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    Originally Posted by MindController View Post
    On another note, a lot of companies will produce their 4:3 DVDs as widescreen by adding bars to the top and bottom. The only thing this really does is shrink the viewing area to be much smaller. Phantasm 1 and the original version of Halloween 3 on DVD both did this.
    Then the DVD's are screwed up. Neither of those movies was produced as 4:3, nor was either of them produced as 16:9. Any way you look at it, most Hollywood films are wider than 16:9 and will always display with some form of letterbox on all TV's, including widescreen TV's. Of course, it's a cheap trick to shrink a movie to a letterboxed 4:3 instead of a letterboxed frame with 16:9 DAR.

    Wondering how you resized the image you just posted. The image inside that letterbox is 1.73:1, which would not be correct for either of the films you mention.
    Last edited by sanlyn; 19th Mar 2014 at 13:25.
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  23. Originally Posted by sanlyn View Post
    Originally Posted by MindController View Post
    On another note, a lot of companies will produce their 4:3 DVDs as widescreen by adding bars to the top and bottom. The only thing this really does is shrink the viewing area to be much smaller. Phantasm 1 and the original version of Halloween 3 on DVD both did this.
    Then the DVD's are screwed up. Neither of those movies was produced as 4:3, nor was either of them produced as 16:9. Any way you look at it, most Hollywood films are wider than 16:9 and will always display with some form of letterbox on all TV's, including widescreen TV's. Of course, it's a cheap trick to shrink a movie to a letterboxed 4:3 instead of a letterboxed frame with 16:9 DAR.

    Wondering how you resized the image you just posted. The image inside that letterbox is 1.73:1, which would not be correct for either of the films you mention.

    I recorded a video of me playing part of the movie through VLC for some perspective and then cycling through the different aspect ratios:


    http://www.youtube.com/watch?v=xz5rFiYaC0I&feature=youtu.be



    Also, my desktop resolution is 1280x800.
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    No one can conclude so much from the UTube link, as no information accompanies it. It actually looks like an HD broadcast downsampled for the s-video output from an HD cable box. Anyway, I understand what you mean by older DVD issues and aspect ratios. I received a similar issue of another widescreen movie some years back. Returned it to Amazon next day for a refund, even though the return postage ate up most of the refund. I won't watch some tyro's ****amamie brainstorms about how to re-design someone else's work.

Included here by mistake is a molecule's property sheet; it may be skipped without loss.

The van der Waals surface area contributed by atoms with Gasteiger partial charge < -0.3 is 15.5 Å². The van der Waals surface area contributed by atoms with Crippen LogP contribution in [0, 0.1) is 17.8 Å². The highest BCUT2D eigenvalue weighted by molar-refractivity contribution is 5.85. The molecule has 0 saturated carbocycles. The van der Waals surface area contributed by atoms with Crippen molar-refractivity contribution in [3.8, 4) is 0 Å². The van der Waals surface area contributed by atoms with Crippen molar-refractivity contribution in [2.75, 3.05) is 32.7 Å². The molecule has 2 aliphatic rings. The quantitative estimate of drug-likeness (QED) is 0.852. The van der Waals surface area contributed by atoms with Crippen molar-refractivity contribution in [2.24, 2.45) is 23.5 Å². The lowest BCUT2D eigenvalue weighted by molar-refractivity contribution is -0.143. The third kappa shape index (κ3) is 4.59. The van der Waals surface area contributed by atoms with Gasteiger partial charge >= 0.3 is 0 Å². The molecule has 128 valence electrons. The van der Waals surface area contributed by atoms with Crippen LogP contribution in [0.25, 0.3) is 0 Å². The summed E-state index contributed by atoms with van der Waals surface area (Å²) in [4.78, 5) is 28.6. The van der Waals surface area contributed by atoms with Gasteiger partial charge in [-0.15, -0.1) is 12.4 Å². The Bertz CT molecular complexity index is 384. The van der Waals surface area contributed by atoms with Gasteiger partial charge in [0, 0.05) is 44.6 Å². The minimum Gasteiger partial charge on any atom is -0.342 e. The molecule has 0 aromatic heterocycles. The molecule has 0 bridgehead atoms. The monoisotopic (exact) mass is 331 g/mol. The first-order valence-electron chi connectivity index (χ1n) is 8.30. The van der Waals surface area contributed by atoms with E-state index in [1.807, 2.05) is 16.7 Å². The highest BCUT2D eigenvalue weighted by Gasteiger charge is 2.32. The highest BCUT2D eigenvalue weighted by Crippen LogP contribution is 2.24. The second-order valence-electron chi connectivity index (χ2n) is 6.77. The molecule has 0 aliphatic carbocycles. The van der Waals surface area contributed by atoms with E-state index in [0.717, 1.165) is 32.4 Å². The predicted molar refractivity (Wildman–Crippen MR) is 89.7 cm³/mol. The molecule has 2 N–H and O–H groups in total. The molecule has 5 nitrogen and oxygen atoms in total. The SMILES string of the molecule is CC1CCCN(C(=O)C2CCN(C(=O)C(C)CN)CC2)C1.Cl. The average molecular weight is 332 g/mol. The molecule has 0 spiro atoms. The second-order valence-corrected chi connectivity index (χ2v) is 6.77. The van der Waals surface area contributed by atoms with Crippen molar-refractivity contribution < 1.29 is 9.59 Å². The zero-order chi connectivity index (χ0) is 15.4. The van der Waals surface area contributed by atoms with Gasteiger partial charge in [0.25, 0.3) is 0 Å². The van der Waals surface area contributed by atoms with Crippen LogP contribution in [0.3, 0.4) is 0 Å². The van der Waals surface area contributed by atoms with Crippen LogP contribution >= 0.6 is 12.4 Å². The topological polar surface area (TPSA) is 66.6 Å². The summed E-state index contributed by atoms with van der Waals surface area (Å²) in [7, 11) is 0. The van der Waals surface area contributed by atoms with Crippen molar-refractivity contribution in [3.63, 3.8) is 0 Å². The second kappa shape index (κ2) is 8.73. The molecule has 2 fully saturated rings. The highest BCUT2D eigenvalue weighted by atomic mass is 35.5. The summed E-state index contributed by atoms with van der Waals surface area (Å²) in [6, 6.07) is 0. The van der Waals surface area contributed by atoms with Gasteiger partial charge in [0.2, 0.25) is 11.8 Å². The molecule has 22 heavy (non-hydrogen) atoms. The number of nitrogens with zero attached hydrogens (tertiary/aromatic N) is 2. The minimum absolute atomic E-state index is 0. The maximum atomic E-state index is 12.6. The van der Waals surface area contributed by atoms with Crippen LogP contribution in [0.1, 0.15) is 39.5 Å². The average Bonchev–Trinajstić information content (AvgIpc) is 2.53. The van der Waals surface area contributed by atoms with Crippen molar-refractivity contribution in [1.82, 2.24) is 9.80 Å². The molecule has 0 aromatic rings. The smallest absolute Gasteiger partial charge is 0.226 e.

Last edited by sanlyn; 19th Mar 2014 at 13:25.
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    Some older DVDs are letterboxed because there simply was no anamorphic film transfer of that movie available yet and doing one was probably too expensive.
    One famous example is the first PAL DVD release (2001) of the movie Titanic. It was 2:35:1 letterboxed to a 4:3 frame. Sounds bad but it was OK at the time considering it was probably watched on 4:3 TVs 99%. The rest 1% had to use the zoom feature of their TV.


    Actually there is a flag in the IFOs which, if set, is supposed to tell the TV the picture is not full 4:3 but letterboxed. This would make a widescreen TV switch to it's 16:9 zoom automatically, avoiding windowboxing, without having to use the remote.

    The problem is, only few DVD-Players read this flag and tell the TV about it via the WSS signaling (that's how it's meant to be done).
    Also, there is no WSS signaling if one upscales the video before it reaches the TV – in such case it would suddenly become the player's task (instead of the TV) to zoom the picture but player manufacturers are pretty lazy in realizing this.
    And so, many people get windowboxing these days even if, ironically, the letterboxed flag was properly set on the DVD.


    Edit: That's the flag I'm talking about (in PgcEdit for example):

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    Last edited by Skiller; 25th Nov 2013 at 05:46.